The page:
Phil: A player will often have to dump an entire hand to get one of these heavy hitters into play, meaning they need to be very useful to make that worthwhile.

Luke: At first glance, Lockjaw can not live up to that expectation, requiring you to pay those 4 resources whenever he comes into play for a couple of activations before he goes away again. He has competitive stats and a lot of health, but he takes more damage as well.

Phil: The other big thing is that Lockjaw’s ability can be underwhelming to most. Being able to pull him from the discard pile isn’t as immediately helpful as dealing extra damage, having a tough status card, or being able to cancel treachery effects.

Luke: I know I’ve forgotten on occasion that he was in my discard pile at all until it was too late and I was reshuffling my deck. This can make it harder to effectively use him, as it’s easier to remember to use a card when it’s still in your hand.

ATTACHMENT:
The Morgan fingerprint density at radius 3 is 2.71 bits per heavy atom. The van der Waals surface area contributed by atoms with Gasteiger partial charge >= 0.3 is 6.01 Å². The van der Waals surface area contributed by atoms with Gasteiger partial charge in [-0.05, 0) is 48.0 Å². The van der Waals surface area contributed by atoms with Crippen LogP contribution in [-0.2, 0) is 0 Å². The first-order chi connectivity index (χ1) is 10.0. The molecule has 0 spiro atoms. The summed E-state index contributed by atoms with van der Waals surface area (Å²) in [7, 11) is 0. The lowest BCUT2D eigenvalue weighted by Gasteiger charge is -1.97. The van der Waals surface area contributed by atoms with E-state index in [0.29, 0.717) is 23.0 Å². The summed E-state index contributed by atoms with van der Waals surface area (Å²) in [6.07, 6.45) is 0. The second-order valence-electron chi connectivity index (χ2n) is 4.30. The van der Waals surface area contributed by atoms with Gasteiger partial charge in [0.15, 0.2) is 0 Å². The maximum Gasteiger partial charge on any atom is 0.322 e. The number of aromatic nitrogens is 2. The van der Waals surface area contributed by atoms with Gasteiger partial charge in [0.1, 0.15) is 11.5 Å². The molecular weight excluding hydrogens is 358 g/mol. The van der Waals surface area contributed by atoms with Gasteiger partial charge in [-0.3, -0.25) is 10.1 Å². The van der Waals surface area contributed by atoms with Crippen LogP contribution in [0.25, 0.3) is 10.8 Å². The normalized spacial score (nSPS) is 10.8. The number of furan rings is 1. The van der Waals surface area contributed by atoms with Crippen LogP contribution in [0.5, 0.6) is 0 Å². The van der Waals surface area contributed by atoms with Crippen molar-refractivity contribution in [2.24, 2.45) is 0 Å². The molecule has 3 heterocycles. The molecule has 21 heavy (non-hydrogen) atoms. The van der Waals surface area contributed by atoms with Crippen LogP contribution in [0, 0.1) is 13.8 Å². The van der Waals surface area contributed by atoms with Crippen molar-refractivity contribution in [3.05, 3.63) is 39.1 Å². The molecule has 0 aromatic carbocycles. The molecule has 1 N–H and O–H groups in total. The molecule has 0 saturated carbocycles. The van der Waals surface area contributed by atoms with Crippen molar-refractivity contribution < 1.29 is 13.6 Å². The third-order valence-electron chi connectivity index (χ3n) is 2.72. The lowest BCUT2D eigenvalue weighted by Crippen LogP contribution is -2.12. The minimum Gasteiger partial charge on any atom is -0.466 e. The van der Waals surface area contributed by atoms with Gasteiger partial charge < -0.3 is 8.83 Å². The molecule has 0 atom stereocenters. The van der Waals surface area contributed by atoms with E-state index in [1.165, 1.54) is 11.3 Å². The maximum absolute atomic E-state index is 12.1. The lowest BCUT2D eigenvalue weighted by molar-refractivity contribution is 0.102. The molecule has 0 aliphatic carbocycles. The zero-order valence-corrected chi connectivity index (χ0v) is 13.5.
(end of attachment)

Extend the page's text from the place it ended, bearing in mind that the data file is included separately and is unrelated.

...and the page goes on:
The Highs

Phil: Lockjaw rewards 2 things; multiple uses and maximizing his health.

Luke: Unlike other allies, Lockjaw keeps coming back, meaning you always have a powerful ally at your disposal. This gives you flexibility in tighter situations and makes sure you never have a dead hand.

Phil: Heroes like Peter Parker and Steve Rodgers can use their resource discounts to get Lockjaw onto the field for cheaper, making it that much easier to bring him in to play again and again.

Luke: It’s also important to pay attention to when you’ll have to reshuffle your deck. Just before this happens, getting Lockjaw into play is crucial, as he’ll land in the new discard pile when he runs out of health, leaving him at your disposal.

Phil: The other thing is, while Lockjaw does take 2 damage per use, his large health cap gives him a lot of flexibility.